"Coach Tujague has been keeping up with me and everything, and he's been excited about me coming up here soon on the 24th [of June]," said Leiataua. "He's really chill and we've been keeping in touch on Facebook. He's kept me up to date on everything and we always talk about life and normal things like that. He's really cool and I like him."
With Leiataua coming to BYU during the last week of June, that BYU scholarship offer he really wants just might not be so elusive by the time he leaves.
"Yeah, I asked them straight up one about that," Leiataua said. "I said, ‘If I make it out to the camp am I likely to get a scholarship?' They said, ‘You're more likely to get one than not get one if you come up.' I was like, ‘Oh, okay! That sounds a lot better!'"
The last time Leiataua visited BYU was during spring camp. While he didn't receive an offer then, the thought that one could be on the way has made him cautiously optimistic.
"Yeah, I'm excited about it and I'm hoping they do [offer me]," Leiataua said. "I'm just letting the time pass by until then. I don't want to jinx anything, but I'm really excited about going out there to see the coaches again."
An offer from BYU would bring his scholarship total to lucky number seven.
"Man, to get a scholarship from BYU is like a mountain," he said. "It's like I've finally made it to the top. It's like I've finally made it after working so hard and trying to get a scholarship."
An offer from BYU would obviously mean a lot to Leiataua.
"Oh man, where do I start?" Leiataua said. "It's like a long journey, you know what I mean? BYU has always been my dream school since I started playing football. During my freshman year, I would always watch Kyle Van Noy and I used to think he was really cool. I like BYU and I like the scenery. I also like the whole coaching staff.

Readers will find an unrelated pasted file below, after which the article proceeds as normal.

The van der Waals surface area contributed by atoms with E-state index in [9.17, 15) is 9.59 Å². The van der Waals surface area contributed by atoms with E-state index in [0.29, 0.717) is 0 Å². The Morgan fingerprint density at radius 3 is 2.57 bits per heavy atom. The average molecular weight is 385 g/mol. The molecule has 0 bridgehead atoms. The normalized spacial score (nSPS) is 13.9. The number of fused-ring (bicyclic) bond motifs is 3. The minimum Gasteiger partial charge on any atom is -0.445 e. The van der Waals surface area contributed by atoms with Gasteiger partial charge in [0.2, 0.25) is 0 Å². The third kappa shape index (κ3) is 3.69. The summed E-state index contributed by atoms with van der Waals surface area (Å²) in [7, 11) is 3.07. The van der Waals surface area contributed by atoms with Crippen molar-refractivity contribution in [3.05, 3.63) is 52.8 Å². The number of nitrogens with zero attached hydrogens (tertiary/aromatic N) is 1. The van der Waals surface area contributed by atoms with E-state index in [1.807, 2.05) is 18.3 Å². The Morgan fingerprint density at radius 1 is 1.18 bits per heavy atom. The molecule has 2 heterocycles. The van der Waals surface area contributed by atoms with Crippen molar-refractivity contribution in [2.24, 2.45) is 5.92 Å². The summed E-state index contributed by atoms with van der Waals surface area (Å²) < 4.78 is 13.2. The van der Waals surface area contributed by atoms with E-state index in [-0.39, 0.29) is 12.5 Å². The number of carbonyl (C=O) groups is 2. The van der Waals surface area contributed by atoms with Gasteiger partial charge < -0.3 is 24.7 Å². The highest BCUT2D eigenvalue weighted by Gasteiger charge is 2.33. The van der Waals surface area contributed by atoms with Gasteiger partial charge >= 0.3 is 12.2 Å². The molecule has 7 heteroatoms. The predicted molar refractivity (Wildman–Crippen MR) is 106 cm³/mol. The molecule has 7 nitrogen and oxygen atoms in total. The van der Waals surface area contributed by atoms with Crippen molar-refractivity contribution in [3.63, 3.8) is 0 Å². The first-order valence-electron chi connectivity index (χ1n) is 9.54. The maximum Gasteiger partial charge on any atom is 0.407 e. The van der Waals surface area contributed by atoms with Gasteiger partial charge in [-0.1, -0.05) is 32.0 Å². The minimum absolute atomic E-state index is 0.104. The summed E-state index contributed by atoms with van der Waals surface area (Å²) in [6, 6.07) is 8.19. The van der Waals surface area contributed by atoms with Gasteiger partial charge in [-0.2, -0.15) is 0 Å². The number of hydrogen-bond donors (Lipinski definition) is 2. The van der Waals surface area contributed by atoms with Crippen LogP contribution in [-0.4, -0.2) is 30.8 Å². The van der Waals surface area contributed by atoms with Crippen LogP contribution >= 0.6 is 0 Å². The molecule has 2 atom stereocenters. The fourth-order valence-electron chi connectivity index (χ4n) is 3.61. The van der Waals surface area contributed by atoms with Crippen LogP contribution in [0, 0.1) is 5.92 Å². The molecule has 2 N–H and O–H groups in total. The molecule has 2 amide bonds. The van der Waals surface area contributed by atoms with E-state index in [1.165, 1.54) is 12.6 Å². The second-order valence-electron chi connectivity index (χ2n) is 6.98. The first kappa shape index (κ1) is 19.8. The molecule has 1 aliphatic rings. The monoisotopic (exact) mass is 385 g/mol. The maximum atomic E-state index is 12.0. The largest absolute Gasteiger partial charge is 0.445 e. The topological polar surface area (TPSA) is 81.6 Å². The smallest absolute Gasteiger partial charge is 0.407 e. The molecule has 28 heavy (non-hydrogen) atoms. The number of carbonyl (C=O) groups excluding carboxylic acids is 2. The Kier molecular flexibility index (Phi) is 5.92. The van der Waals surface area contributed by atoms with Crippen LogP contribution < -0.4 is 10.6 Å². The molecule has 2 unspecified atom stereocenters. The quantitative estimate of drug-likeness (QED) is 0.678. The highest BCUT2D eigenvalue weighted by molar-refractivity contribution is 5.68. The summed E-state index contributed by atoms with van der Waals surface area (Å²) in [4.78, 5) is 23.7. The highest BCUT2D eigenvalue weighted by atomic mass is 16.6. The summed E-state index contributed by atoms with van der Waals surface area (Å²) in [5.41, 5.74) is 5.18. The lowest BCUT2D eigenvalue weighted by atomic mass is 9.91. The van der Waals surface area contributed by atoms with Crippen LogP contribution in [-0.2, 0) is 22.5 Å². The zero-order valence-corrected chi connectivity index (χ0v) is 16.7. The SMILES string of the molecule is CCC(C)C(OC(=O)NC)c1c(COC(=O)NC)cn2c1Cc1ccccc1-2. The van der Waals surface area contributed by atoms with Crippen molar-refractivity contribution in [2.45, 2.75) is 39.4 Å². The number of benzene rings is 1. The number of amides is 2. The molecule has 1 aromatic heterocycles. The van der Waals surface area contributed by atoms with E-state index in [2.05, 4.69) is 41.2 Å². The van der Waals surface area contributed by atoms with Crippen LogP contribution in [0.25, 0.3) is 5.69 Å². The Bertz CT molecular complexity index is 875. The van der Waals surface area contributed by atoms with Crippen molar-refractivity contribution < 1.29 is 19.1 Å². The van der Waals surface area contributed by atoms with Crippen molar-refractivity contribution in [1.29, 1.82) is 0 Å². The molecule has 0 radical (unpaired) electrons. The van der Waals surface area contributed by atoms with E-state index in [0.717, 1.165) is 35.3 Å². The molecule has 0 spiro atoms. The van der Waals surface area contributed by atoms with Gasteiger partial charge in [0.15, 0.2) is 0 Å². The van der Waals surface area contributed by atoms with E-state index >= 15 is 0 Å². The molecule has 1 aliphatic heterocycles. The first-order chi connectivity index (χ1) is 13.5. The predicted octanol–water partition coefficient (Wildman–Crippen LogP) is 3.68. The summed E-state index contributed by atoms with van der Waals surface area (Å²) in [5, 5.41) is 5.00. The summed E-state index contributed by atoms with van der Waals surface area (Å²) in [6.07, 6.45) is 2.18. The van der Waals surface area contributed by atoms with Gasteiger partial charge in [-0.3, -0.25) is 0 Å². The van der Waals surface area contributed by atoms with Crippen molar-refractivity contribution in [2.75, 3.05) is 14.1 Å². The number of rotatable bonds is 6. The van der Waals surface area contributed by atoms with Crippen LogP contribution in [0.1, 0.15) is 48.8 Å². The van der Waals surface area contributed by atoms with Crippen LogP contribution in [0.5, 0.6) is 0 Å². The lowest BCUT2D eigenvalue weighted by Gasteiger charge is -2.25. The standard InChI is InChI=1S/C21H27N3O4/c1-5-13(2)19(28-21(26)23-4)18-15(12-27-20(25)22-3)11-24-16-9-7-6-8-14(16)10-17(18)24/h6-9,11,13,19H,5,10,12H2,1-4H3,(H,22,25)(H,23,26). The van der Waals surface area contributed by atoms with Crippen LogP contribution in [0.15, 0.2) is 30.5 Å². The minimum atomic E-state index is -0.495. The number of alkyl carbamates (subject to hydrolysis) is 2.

"Well, BYU just feels like home to me and I love the campus view and environment. I remember when I was there I went into the team room with Coach Kaufusi. It just felt like I was already a part of the team when I was there. I was watching him and listening to what he had to say. It was just really cool. What really matters is how you fit into a school. It would just be a really good feeling to know that they think I'm good enough to play with them."
Leiataua thinks very highly of Coach Kaufusi for many reasons.
"He's a really cool and he's a really smart man and I like him a lot," Leiataua said. "It was really cool how he told that just by playing for BYU it's like doing missionary work, and by winning we're able to put BYU on the national map. That's how we share the values of BYU, and I thought that was really cool."
When it comes to missionary work, Coach Kaufusi has a great interest in sharing his beliefs. Not only is Kaufusi the assistant defensive line coach at BYU, but he is also the bishop of a student ward on campus as well.
"I mean, how many LDS athletes can say they're being coached at the college level by a bishop?" said Leiataua, who will serve a two-year LDS mission. "It's just a unique situation to have and pretty much something you can expect at a college like BYU. It's like having a dad as your coach, and Coach Kaufusi has a son playing for him on the defensive line. He's like that father figure who not only teaches you about life and the gospel, but he's also the one who teaches you how to play and be successful at the college level. I just think it's really cool."